Abortion Advocates Struggle Responding to Pro-Woman, Pro-Life Message

State   |   Steven Ertelt   |   Oct 9, 2006   |   9:00AM   |   WASHINGTON, DC

Abortion Advocates Struggle Responding to Pro-Woman, Pro-Life Message Email this article
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by Steven Ertelt
LifeNews.com Editor
October 9
, 2006

Pierre, SD (LifeNews.com) — The abortion debate has long been dominated by language on both sides that often times seems as if neither side is talking to the other. While pro-life advocates typically talk about how abortion destroys the lives of babies before their birth, abortion supporters frame debate in terms of a woman’s choice.

Pro-abortion groups expected backers of the South Dakota abortion ban to rely on traditional debate points to persuade voters to support the ban.

However, the pro-life group heading up the fight for the ban is turning the abortion debate on its ear. By employing pro-woman arguments that focus on how abortion hurts women and how women who have had abortions regret their decisions, leading abortion advocates are stumped on how to respond.

Vote Yes for Life campaign manager Leslee Unruh takes what she calls the pro-life "feminist" approach to the abortion debate.

Instead of discussing how abortion "murders babies" she talks about how abortion exploits women. The campaign headquarters features pictures of women and the slogan, "Abortion Hurts Women."

"We women buy the choice line. We’re panicked, or we’re being pressured, or we’re ashamed to have a child outside marriage," Unruh told the Los Angeles Times newspaper.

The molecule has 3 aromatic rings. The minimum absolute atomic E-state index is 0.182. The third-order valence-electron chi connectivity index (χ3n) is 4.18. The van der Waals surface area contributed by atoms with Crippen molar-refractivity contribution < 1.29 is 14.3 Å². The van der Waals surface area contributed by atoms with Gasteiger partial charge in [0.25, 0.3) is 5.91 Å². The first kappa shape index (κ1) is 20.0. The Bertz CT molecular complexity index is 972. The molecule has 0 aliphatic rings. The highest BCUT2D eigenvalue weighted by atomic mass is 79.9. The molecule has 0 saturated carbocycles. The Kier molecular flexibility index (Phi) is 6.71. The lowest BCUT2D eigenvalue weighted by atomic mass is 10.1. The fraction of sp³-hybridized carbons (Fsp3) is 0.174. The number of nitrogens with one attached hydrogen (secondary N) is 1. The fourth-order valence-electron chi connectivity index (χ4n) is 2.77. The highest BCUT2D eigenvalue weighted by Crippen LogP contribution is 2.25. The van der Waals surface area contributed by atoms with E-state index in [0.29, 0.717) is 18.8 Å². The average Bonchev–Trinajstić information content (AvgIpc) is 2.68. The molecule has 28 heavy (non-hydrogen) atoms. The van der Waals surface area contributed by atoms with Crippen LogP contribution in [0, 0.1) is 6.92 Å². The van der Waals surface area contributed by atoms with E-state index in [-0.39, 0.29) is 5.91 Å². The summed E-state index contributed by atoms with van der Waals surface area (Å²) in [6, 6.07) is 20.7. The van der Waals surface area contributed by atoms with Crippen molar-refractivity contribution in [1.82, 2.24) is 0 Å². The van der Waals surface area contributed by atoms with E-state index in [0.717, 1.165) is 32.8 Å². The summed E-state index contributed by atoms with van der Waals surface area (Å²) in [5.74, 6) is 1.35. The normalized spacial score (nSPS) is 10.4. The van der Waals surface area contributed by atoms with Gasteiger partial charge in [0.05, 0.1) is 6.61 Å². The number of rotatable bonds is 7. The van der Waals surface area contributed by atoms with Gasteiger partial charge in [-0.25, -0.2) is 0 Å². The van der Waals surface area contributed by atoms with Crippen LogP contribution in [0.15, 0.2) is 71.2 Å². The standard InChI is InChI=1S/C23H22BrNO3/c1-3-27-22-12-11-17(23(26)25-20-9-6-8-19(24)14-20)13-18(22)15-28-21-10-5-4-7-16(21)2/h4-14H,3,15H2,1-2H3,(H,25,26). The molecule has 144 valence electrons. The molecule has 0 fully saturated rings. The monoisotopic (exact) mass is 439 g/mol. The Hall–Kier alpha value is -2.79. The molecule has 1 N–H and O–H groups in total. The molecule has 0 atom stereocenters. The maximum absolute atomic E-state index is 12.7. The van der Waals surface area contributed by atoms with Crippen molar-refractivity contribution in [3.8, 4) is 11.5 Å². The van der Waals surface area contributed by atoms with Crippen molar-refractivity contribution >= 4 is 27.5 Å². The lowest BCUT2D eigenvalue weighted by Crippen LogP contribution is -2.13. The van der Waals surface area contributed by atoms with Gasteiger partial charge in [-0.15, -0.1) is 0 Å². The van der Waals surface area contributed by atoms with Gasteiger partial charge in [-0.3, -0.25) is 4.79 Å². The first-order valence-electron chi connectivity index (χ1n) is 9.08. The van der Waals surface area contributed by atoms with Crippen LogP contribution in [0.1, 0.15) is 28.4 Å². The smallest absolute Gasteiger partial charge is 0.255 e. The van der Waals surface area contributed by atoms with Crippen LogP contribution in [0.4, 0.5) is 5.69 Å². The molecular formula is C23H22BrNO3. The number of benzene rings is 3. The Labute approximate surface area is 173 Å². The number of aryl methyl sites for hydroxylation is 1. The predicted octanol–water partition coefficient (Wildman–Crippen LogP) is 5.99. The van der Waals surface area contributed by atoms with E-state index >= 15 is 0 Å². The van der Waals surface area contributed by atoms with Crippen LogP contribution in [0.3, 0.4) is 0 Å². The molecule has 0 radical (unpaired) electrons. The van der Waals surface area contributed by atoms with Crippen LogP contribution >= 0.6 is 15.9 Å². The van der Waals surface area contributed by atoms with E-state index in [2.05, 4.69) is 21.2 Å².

She knows what she’s talking about — Unruh had an abortion 30 years ago and is still troubled by the decision.

Her language and focus on women has befuddled the other side in the process.

According to the Times, Sarah Stoesz, president and chief executive of Planned Parenthood of Minnesota and North and South Dakota, says Unruh’s pro-woman, pro-life tactic is "effective" and has thrown her group’s campaign "off balance."

"Historically, this debate has been focused on fetal rights, fetal life. We have a lot of language about that," Stoesz told the newspaper. "This adds an element we’re not accustomed to. It’s a different line of debate…. And that is something we struggle with politically."

Unruh says her groups tactics are working and points to polls showing voters moving from 47 to 39 percent against the ban to 47 to 44 against it. Abortion advocates haven’t been able to make any gains because Unruh has effectively taken away their typical argument that abortion benefits women.

As a result, the pro-abortion campaign has relied on television commercials talking about the bans lack of rape and incest exceptions, designed to appeal to voters who lean pro-life on abortion in general but favor abortions in those very rare circumstances.

Her success has also led Unruh to take a stand against out of state pro-life groups with a harsher message.

She opposed the tactics of one Wisconsin group that set up shot in Rapid City with pictures of aborted babies and said their message of "anger and death" should be replaced with one of "compassion and love."

The emphasis on protecting women has appealed to state voters.

Jazmine Brown, 13, said she decided to volunteer to help support the abortion ban after seeing a pro-woman DVD at her church.

"The clips really hit me hard," she told the newspaper. "I knew women were hurt by abortion, but that implanted it in my heart."

Daniel McConchie, vice president of Americans United for Life, told the Times the pro-woman, pro-life message should resonate in other states as well. And other pro-life groups, such as Feminists for Life of America, have been successfully using the message for years.

"It’s been very helpful for the pro-life movemen. Who doesn’t want to protect women?" he said.